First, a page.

Montana coal mine challenged by environmental groups on climate groundsDespite declining demand for coal, the Trump administration approved a major expansion of a mine, now being challenged by environmental groups. Photo credit: Robert Nickelsberg/Getty Images

By Karen Savage

The Trump administration failed to consider climate impacts when it approved the expansion of the Rosebud Coal Mine in Montana, according to a lawsuit filed by environmental groups Monday.

The groups— Montana Environmental Information Center, Indian People’s Action, 350 Montana, the Sierra Club and Wild Earth Guardians—allege the federal Office of Surface Mining Reclamation and Enforcement (OSMRE) “refused to disclose the extent of numerous harmful impacts from the mine expansion, including major adverse impacts to surface waters and the climate-change worsening impacts of over 100 million tons of greenhouse gases that will be emitted from burning the coal.”

By failing to disclose that information, the groups say OSMRE, an agency within the Department of the Interior, violated the National Environmental Policy Act (NEPA), which states that agencies must consider the “environmental and related social and economic effects” of a proposed project and disclose them to the public. 

“The Trump administration’s continued disdain for protecting the public’s water resources and climate from the threats posed by fossil fuel development is damaging our economy and precious resources,” said Anne Hedges, deputy director and lead lobbyist for the Montana Environmental Information Center.

The mine is owned by Westmoreland Rosebud Mining, LLC and is one of the largest coal mines in the country. Only two plants—Colstrip Power Plant, which by law can only burn coal from the Rosebud mine, and the Rosebud Power Plant—burn its coal. The majority is burned by Colstrip.

OSMRE approved the proposed expansion earlier this year, adding an additional 6,748 acres to the already sprawling Rosebud mine. The additional acres contain approximately 70 million tons of coal, which could extend the life of the mine by about 19 years.  

Together the Rosebud mine and Colstrip power plant are among the largest emitters of greenhouse gas pollution in the nation, averaging about 15 million tons of carbon emissions per year, according to the groups. When combusted, coal in the expansion area will release more than 100 million tons of additional carbon over the next 19 years.

“Using the social cost of carbon protocol developed by the Federal Interagency Working Group on the Social Cost of Carbon, these emissions will cause billions of dollars in climate change damages, significantly exceeding the value of the coal,” Shiloh S. Hernandez, an attorney for the Western Environmental Center, wrote in the complaint.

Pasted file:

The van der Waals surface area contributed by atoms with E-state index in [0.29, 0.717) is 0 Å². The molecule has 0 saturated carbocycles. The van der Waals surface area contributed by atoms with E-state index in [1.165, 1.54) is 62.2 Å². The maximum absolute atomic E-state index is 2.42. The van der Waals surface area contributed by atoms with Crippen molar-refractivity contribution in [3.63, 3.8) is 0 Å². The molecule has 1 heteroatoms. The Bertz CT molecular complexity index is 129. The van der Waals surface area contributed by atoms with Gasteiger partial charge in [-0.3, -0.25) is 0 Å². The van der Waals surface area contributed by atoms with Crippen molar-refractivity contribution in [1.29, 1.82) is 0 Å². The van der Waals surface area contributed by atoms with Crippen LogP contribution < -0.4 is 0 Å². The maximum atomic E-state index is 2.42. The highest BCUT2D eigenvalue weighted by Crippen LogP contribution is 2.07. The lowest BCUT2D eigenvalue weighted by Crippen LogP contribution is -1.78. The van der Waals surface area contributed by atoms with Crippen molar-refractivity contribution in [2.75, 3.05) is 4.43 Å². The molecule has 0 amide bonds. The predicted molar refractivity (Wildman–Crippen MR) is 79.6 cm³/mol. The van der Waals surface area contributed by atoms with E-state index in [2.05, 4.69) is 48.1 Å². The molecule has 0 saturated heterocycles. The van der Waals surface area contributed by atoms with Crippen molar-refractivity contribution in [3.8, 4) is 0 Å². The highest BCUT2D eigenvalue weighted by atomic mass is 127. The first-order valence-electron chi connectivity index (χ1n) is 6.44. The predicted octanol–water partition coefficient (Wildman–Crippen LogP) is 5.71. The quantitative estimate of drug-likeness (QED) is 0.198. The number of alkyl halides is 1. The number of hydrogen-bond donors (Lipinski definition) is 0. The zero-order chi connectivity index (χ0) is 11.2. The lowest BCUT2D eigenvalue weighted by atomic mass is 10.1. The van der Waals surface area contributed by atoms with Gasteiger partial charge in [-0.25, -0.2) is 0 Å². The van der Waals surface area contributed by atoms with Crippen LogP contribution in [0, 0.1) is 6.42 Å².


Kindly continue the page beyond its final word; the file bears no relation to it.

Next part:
OSMRE’s approval is even harder to swallow considering the demand for Colstip’s coal-fired power—and therefore Rosebud’s coal—is rapidly drying up, the groups say.

Washington state, Colstrip’s biggest consumer, passed a law earlier this year banning the use of coal power beginning in 2025. Oregon, its next largest consumer, is gradually phasing out all coal power between now and 2035.

“It makes no sense to sacrifice more of Montana’s fresh water resources to massively expand a coal mine whose only customer is buying less coal,” said Mike Scott, Billings-based senior campaign representative for the Sierra Club. “It’s time to focus on putting people to work restoring and reclaiming the existing mine rather than attempting to lock in two decades worth of coal for a plant that doesn’t need it.”

Due to the declining market for coal-fired power, half of Colstrip’s operating units will close at the end of this year and a majority of the utilities that make up the plant’s ownership have said they will pull their resources out of the plant in the next 10 years.

“The Trump Administration unfortunately is trying to prop up a dying coal industry, rather than help our nation transition away from fossil fuels,” said Jeremy Nichols, Climate and Energy Program Director for WildEarth Guardians.

OSMRE does not comment on litigation, an agency spokesperson said.

By ignoring the rapidly dropping coal demand, the groups charge that OSMRE has likely harmed the local community by not preparing it for the abrupt end of the coal economy and by not offering alternatives that would lead to a “just transition to clean, renewable energy” jobs.

George Price, environmental issues coordinator for Indian Peoples’ Action, said the expansion is wrong for the local community and wrong for the global climate.

“Instead of expanding coal mining and other fossil fuel-based energy production, we need to be moving in the opposite direction,” Price said.

“Rather than using our tax dollars to subsidize fossil fuel industries, the government should be using that money to retrain employees of coal mines and oil companies to work in clean, environmentally sustainable industries.” 

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